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ARS Home » Southeast Area » Auburn, Alabama » Soil Dynamics Research » Research » Publications at this Location » Publication #389273

Research Project: Conservation Systems to Improve Production Efficiency, Reduce Risk, and Promote Sustainability

Location: Soil Dynamics Research

Title: Tillage and nitrogen interactions for wheat following corn

item Balkcom, Kipling

Submitted to: ASA-CSSA-SSSA Annual Meeting Abstracts
Publication Type: Abstract Only
Publication Acceptance Date: 11/10/2021
Publication Date: 11/15/2021
Citation: Balkcom, K. S. 2021. Tillage and nitrogen interactions for wheat following corn [abstract]. ASA, CSSA, SSSA International Annual Meeting, Salt Lake City, UT.

Interpretive Summary:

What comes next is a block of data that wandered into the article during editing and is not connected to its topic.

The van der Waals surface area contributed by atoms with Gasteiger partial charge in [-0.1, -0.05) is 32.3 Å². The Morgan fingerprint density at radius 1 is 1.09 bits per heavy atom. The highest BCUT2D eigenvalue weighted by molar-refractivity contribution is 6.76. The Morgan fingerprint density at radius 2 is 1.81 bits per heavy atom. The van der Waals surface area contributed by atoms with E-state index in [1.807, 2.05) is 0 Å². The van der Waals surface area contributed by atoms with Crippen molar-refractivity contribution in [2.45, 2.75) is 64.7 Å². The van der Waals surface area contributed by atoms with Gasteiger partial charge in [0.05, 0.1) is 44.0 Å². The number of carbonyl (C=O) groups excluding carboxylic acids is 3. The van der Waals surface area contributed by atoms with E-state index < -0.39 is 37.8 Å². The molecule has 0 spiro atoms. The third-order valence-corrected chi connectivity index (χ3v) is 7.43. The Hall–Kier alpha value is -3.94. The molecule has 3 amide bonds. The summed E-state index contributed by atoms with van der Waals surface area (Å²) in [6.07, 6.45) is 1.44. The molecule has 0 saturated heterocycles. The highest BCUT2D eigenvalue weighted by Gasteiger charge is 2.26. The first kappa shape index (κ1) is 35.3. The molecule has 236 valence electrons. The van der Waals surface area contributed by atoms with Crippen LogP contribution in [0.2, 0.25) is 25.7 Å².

Technical Abstract: Corn residue typically produces significant surface residue, which can require intensive tillage methods and increased N fertilizer rates to optimize subsequent wheat (Triticum aestivum, L.) production. A split plot treatment restriction in a randomized complete block design with three blocks was used to evaluate different surface tillage levels and N fertilizer combinations for wheat production following corn (Zea mays, L.) over four years on a Decatur silt loam (fine, kaolinitic, thermic Rhodic Paleudult) in northern Alabama. Tillage treatments (conventional, light disk, mulch tillage, no tillage) were the main plots and combinations of fall and spring N rates applied as urea-ammonium nitrate (UAN) 28% solution were the subplots. Early season growth (tiller numbers, tiller N concentration, and tiller biomass), measured at Feekes 4, was evaluated along with wheat yields. Tiller numbers and percent N were not affected by tillage system, but no tillage tillers weighed 25% less than the other tillage systems. Fall applied N produced 9% greater tiller numbers and 18% greater tiller biomass weights. An interaction between tillage and N treatments indicated differences among tillage systems within N treatments. No tillage yields were lower overall across N treatments and significantly lower following the split 67 kg N ha-1 rate and the 101 kg N ha-1, regardless of N timing compared to conventional and mulch tillage. These results indicate that some form of surface tillage and the 134 kg N ha-1 rate was required to maximize wheat yields after corn.